Reality Intrudes, But ‘La La Land’ A Nice Fantasy


If what you’re looking for in a movie is fun and enchantment, La La Land is the perfect flick for you. It harkens back to the days of the great musicals, a salute to the great Hollywood ones, and, even more specifically, the wonderful French movies of Jacques Demy (The Umbrellas of Cherbourg, The Young Girls of Roquefort). Director Damien Chazelle, who did the fabulous Whiplash a couple of years ago, created a musical that is wonderfully resident in our time. Not surprisingly, it is already being hyped for the Best Picture Oscar.

The film’s magic begins right from the start as a jammed-up freeway in Los Angeles stalls. One of the drivers begins to sing the catchy Another Day of Sun by composer Justin Hurwitz, and soon all the drivers are outside their cars, dancing around or on them. It is perfect screen magic, setting the mood. Remember “New York, New York” from On The Town or the great ballet in An American in Paris? The music may not quite be up to Gershwin and Bernstein, but the number takes off.

But this is not your standard musical. It is far more grounded in reality. Typical musicals feature success and great Hollywood romances, whereas this film is set more in real life. At the end of the dance number, aspiring actress Mia (Emma Stone), one of the many beautiful young women who move to Hollywood in hopes of a career, is stalled on her way to a job as a barista on the Warner Brothers lot. Jazz musician Sebastian (Ryan Gosling) swings around her car, and she shows him her middle finger, which he returns.

Mia wants to act and goes to dozens of auditions but gets only bit parts. Only her job making coffee pays her rent. She is going nowhere, but fervently believes that somehow, somewhere, she’ll get the break she needs. Sebastian is a jazz pianist, very into what he considers “good music.” While dreaming of opening his own club, he plays terrible music at a small club. His reluctance to “sell out” leads to him being fired by Bill (J.K. Simmons), the club owner. Later he joins a 1980s cover band, and then joins with an old friend, jazz singer Keith (John Legend).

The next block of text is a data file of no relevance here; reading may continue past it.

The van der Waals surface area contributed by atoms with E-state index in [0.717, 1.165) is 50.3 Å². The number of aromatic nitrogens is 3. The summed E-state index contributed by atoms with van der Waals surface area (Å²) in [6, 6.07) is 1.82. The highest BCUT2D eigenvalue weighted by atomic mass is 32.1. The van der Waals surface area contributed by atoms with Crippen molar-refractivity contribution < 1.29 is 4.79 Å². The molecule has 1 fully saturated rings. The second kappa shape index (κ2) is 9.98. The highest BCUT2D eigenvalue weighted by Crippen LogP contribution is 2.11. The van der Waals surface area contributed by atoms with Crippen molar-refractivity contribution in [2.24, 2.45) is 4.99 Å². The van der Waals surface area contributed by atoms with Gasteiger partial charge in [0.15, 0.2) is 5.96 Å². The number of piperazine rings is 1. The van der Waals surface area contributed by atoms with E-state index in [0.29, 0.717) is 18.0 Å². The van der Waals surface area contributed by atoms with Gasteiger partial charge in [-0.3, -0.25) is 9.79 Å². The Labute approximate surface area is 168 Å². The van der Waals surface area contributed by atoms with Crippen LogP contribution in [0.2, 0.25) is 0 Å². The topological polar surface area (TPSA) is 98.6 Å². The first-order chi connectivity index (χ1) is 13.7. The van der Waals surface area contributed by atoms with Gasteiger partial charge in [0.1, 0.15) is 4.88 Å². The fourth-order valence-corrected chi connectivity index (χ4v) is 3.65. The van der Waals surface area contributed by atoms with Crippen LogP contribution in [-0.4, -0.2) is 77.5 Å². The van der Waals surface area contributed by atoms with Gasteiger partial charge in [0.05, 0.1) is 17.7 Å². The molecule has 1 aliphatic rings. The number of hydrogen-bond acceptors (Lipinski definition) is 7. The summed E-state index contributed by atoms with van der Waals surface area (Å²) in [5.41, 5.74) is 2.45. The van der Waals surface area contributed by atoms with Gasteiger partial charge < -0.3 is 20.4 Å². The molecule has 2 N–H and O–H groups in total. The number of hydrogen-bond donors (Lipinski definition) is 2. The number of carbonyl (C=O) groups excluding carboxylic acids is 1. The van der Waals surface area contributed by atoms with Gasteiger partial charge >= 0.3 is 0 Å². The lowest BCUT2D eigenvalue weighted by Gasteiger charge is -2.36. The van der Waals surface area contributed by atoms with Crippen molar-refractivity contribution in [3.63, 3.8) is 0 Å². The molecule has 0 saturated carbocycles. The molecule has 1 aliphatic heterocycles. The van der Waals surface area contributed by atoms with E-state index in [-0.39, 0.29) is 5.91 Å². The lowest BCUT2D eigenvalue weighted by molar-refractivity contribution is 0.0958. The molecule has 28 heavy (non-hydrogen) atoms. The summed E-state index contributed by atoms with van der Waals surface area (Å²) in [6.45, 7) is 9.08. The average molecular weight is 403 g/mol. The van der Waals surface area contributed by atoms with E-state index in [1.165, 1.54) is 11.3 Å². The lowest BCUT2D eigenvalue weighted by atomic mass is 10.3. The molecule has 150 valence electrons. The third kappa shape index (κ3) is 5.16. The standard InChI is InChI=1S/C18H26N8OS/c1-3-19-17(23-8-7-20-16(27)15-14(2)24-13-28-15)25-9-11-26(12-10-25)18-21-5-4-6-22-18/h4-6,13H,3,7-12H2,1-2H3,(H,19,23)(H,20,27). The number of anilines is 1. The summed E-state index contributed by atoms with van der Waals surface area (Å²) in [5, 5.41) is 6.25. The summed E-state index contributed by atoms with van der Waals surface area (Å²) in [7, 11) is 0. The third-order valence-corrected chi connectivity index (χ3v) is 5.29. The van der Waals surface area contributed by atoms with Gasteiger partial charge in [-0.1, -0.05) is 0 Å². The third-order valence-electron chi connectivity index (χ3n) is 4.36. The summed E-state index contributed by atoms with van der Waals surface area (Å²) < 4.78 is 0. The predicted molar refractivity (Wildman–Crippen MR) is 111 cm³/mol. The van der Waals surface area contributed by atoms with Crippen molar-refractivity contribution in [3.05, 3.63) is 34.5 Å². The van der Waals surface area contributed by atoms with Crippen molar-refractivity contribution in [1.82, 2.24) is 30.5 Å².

Of course, the two stars eventually meet and fall in love. Chazelle lovingly salutes the old Hollywood. The two see East of Eden at an old movie theater. She shows him the apartment window from Casablanca that Humphrey Bogart and Ingrid Bergman looked through.

Chazelle subtly reminds us that we are in La La Land, though, not just Los Angeles, but a magical world where one has to be slightly mad in order to thrive. After seeing the old movie, the two visit the Griffith Observatory, one of the places in which it takes place, and the two stars dance beautifully together, eventually even dancing into the stars. Think screen magic.

However, the relationship has problems. They have competing ambitions; there are missed dates and miscommunications. There are other people, other commitments. The ending helps make the movie even more interesting.

Neither Gosling nor Stone can match movieland’s great singer-dancers. We are not watching Fred and Ginger or Gene and Leslie. But they do dance well and do it within character. Their singing is OK, but neither are they on the level of John Legend, who does quite well in his part. But they act beautifully. They have great chemistry together.

The story feels so realistic and good that we willingly suspend disbelief when the singing and dancing begins. The movie is based on a dream, a love fantasy about love. In some ways, the lack of real expertise helps; it makes the couple more real, which reflects the main story.

Right now this is the hot movie to bet on for the Oscars. Musicals seldom win, but in a year when other top films are downers, who knows? You certainly can’t lose by going to see it. It is one of the best films I have seen this year. Go see it. Even better, see it with someone you love. Or someone you might love.